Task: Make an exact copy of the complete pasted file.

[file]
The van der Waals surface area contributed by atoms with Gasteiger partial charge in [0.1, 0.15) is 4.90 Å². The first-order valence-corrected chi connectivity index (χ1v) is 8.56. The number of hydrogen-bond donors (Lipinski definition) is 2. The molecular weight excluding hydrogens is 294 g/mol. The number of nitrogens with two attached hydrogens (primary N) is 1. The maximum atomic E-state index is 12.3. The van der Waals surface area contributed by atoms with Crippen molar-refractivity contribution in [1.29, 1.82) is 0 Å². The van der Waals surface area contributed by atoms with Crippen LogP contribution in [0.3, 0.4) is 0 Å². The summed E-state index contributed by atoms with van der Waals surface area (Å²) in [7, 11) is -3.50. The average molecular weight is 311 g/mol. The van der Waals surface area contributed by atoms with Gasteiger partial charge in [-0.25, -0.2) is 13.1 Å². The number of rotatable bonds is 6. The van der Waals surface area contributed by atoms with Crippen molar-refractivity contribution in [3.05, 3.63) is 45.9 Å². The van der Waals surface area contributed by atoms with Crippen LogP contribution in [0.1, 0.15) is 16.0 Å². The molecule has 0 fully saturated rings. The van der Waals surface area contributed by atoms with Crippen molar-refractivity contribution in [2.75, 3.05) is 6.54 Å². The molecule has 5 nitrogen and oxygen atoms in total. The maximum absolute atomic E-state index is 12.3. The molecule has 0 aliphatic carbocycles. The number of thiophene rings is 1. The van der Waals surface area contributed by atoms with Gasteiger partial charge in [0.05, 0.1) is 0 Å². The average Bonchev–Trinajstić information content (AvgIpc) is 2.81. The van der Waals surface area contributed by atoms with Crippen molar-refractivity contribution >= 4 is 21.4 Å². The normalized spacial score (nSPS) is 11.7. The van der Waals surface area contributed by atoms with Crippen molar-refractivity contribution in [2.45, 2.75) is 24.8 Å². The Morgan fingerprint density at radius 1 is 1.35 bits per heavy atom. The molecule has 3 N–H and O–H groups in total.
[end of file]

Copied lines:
The van der Waals surface area contributed by atoms with Gasteiger partial charge in [0.1, 0.15) is 4.90 Å². The first-order valence-corrected chi connectivity index (χ1v) is 8.56. The number of hydrogen-bond donors (Lipinski definition) is 2. The molecular weight excluding hydrogens is 294 g/mol. The number of nitrogens with two attached hydrogens (primary N) is 1. The maximum atomic E-state index is 12.3. The van der Waals surface area contributed by atoms with Crippen molar-refractivity contribution in [1.29, 1.82) is 0 Å². The van der Waals surface area contributed by atoms with Crippen LogP contribution in [0.3, 0.4) is 0 Å². The summed E-state index contributed by atoms with van der Waals surface area (Å²) in [7, 11) is -3.50. The average molecular weight is 311 g/mol. The van der Waals surface area contributed by atoms with Gasteiger partial charge in [-0.25, -0.2) is 13.1 Å². The number of rotatable bonds is 6. The van der Waals surface area contributed by atoms with Crippen molar-refractivity contribution in [3.05, 3.63) is 45.9 Å². The van der Waals surface area contributed by atoms with Crippen LogP contribution in [0.1, 0.15) is 16.0 Å². The molecule has 0 fully saturated rings. The van der Waals surface area contributed by atoms with Crippen molar-refractivity contribution in [2.75, 3.05) is 6.54 Å². The molecule has 5 nitrogen and oxygen atoms in total. The maximum absolute atomic E-state index is 12.3. The molecule has 0 aliphatic carbocycles. The number of thiophene rings is 1. The van der Waals surface area contributed by atoms with Gasteiger partial charge in [0.05, 0.1) is 0 Å². The average Bonchev–Trinajstić information content (AvgIpc) is 2.81. The van der Waals surface area contributed by atoms with Crippen molar-refractivity contribution >= 4 is 21.4 Å². The normalized spacial score (nSPS) is 11.7. The van der Waals surface area contributed by atoms with Crippen molar-refractivity contribution in [2.45, 2.75) is 24.8 Å². The Morgan fingerprint density at radius 1 is 1.35 bits per heavy atom. The molecule has 3 N–H and O–H groups in total.